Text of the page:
If you are entitled to the marriage allowance and have not yet applied, you could receive a payment of up to £1,150 from HMRC. HMRC used the occasion of Valentine’s Day to remind couples to make a claim. It is estimated that whilst 1.78 million couples have already claimed the Marriage Allowance, there are still more than 2 million eligible couples that have not made a claim.
The marriage allowance is available to qualifying married couples and those in a civil partnership where a spouse or civil partner is a non-taxpayer i.e. has an income below their personal allowance (currently £12,500). The marriage allowance facilitates the lower earning partner to transfer up to £1,250 of their personal tax-free allowance to their spouse or civil partner. The marriage allowance can only be used when the recipient of the transfer (the higher earning partner) doesn’t pay more than the basic 20% rate of Income Tax. This would usually mean that the higher earner's income is between £12,500 to £50,000 in 2019-20. The limits are slightly different if you live in Scotland.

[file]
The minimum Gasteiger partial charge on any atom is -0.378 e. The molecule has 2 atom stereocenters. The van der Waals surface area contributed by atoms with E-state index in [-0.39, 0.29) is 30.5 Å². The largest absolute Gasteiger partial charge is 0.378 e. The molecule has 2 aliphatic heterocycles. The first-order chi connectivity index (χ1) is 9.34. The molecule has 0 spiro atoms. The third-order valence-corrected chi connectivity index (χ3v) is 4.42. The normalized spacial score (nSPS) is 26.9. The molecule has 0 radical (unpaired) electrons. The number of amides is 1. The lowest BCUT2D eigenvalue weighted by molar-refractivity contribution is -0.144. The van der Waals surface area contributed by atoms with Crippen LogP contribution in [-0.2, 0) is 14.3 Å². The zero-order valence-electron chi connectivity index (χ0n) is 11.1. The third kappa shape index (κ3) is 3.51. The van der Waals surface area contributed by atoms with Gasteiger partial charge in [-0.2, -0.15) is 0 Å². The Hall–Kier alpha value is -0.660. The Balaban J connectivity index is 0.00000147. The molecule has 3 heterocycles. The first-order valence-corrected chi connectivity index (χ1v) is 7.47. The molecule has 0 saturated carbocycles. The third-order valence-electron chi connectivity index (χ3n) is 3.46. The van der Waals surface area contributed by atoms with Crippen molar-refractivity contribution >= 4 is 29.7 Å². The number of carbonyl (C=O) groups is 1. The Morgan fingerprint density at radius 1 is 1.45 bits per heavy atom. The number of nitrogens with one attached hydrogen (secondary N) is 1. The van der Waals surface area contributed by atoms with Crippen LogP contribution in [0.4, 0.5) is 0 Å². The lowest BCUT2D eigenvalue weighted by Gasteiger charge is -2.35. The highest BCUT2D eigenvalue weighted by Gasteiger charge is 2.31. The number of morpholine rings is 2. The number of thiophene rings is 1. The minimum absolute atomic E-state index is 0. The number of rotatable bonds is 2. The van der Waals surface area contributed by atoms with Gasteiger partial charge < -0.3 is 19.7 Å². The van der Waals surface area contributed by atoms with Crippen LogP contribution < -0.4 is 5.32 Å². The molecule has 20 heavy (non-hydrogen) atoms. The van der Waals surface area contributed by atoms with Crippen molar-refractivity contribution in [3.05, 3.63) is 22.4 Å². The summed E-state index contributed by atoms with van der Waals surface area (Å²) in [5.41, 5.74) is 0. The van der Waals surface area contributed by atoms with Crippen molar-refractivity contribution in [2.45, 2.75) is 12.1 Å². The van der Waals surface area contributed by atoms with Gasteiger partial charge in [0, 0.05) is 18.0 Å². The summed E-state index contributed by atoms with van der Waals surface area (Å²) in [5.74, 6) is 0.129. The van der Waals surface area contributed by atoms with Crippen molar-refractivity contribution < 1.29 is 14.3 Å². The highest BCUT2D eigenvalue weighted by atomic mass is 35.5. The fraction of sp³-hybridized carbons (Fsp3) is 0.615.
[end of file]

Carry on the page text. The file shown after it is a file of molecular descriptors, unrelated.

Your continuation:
If you meet the eligibility requirements and have not yet claimed the allowance, then you can backdate your claim to 6 April 2015. This could result in a total tax break of up to £1,150.
Please note, that back-dating claims for the tax year 2015-16 is 5 April 2020.
If you or your partner are a low earner or not working, then you may be eligible for the marriage allowance. The marriage allowance allows lower earning couples to share part of their personal tax-free allowance. The marriage allowance (MA) is available to married couples and those in a civil partnership where a spouse or civil partner doesn’t pay tax or who has an income below the personal allowance (for 2018-19 this amounts to £11,850).
The MA allows the lower earning partner to transfer up to £1,190 (increasing to £1,250 in 2019-20) of their personal tax-free allowance to their spouse or civil partner. The marriage allowance can only be used when the recipient of the transfer doesn’t pay more than the basic 20% rate of Income Tax. This would usually mean that their partner’s income is between £11,851 and £46,350 (£12,500 to £50,000 in 2019-20). The limits are slightly different if you live in Scotland.
Couples that have not yet claimed the allowance can backdate their claim as far back as 6 April 2015 if they meet the eligibility requirements. This could result in a total tax break of up to £900 for 2015-16, 2016-17, 2017-18 and the current 2018-19 tax year. Couples have up to four years to claim backdated annual allowances.
An application for the marriage allowance can be made online or by telephone. The application must be made by the non-taxpayer who is transferring their allowance.
To summarise, to benefit as a couple, the non-taxpayer needs to earn less than their partner and have an income of £11,850 or less in 2018-19.